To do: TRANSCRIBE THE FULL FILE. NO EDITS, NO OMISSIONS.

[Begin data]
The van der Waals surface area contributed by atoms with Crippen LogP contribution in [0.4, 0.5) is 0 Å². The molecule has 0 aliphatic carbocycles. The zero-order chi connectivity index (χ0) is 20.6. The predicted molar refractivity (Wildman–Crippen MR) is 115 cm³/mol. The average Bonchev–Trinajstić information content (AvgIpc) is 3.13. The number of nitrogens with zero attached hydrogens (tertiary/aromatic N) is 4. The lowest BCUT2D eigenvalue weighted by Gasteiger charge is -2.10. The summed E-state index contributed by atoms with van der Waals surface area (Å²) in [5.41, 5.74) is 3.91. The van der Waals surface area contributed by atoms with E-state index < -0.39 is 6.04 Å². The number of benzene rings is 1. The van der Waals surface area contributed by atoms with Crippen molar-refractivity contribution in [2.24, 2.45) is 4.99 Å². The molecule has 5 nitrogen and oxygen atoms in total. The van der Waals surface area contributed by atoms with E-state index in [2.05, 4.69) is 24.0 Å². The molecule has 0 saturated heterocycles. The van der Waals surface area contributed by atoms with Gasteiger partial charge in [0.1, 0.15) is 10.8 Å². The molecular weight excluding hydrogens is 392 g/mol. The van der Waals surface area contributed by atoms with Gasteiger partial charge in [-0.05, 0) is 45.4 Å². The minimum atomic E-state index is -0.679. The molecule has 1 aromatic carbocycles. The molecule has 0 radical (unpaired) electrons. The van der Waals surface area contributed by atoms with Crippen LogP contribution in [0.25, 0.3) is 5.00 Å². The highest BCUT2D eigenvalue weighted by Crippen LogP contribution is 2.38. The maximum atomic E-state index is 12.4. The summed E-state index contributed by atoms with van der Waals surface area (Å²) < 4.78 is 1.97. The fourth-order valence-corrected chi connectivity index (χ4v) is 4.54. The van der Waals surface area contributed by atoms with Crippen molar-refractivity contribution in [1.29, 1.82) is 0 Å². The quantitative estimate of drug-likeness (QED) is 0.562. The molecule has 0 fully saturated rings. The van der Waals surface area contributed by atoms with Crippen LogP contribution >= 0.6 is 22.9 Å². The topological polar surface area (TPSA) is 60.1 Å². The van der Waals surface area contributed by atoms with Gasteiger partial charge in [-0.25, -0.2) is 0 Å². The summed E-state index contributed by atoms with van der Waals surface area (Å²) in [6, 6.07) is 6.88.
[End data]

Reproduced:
The van der Waals surface area contributed by atoms with Crippen LogP contribution in [0.4, 0.5) is 0 Å². The molecule has 0 aliphatic carbocycles. The zero-order chi connectivity index (χ0) is 20.6. The predicted molar refractivity (Wildman–Crippen MR) is 115 cm³/mol. The average Bonchev–Trinajstić information content (AvgIpc) is 3.13. The number of nitrogens with zero attached hydrogens (tertiary/aromatic N) is 4. The lowest BCUT2D eigenvalue weighted by Gasteiger charge is -2.10. The summed E-state index contributed by atoms with van der Waals surface area (Å²) in [5.41, 5.74) is 3.91. The van der Waals surface area contributed by atoms with E-state index < -0.39 is 6.04 Å². The number of benzene rings is 1. The van der Waals surface area contributed by atoms with Crippen molar-refractivity contribution in [2.24, 2.45) is 4.99 Å². The molecule has 5 nitrogen and oxygen atoms in total. The van der Waals surface area contributed by atoms with E-state index in [2.05, 4.69) is 24.0 Å². The molecule has 0 saturated heterocycles. The van der Waals surface area contributed by atoms with Gasteiger partial charge in [0.1, 0.15) is 10.8 Å². The molecular weight excluding hydrogens is 392 g/mol. The van der Waals surface area contributed by atoms with Gasteiger partial charge in [-0.05, 0) is 45.4 Å². The minimum atomic E-state index is -0.679. The molecule has 1 aromatic carbocycles. The molecule has 0 radical (unpaired) electrons. The van der Waals surface area contributed by atoms with Crippen LogP contribution in [0.25, 0.3) is 5.00 Å². The highest BCUT2D eigenvalue weighted by Crippen LogP contribution is 2.38. The maximum atomic E-state index is 12.4. The summed E-state index contributed by atoms with van der Waals surface area (Å²) < 4.78 is 1.97. The fourth-order valence-corrected chi connectivity index (χ4v) is 4.54. The van der Waals surface area contributed by atoms with Crippen molar-refractivity contribution in [1.29, 1.82) is 0 Å². The quantitative estimate of drug-likeness (QED) is 0.562. The molecule has 0 fully saturated rings. The van der Waals surface area contributed by atoms with Crippen LogP contribution >= 0.6 is 22.9 Å². The topological polar surface area (TPSA) is 60.1 Å². The van der Waals surface area contributed by atoms with Gasteiger partial charge in [-0.25, -0.2) is 0 Å². The summed E-state index contributed by atoms with van der Waals surface area (Å²) in [6, 6.07) is 6.88.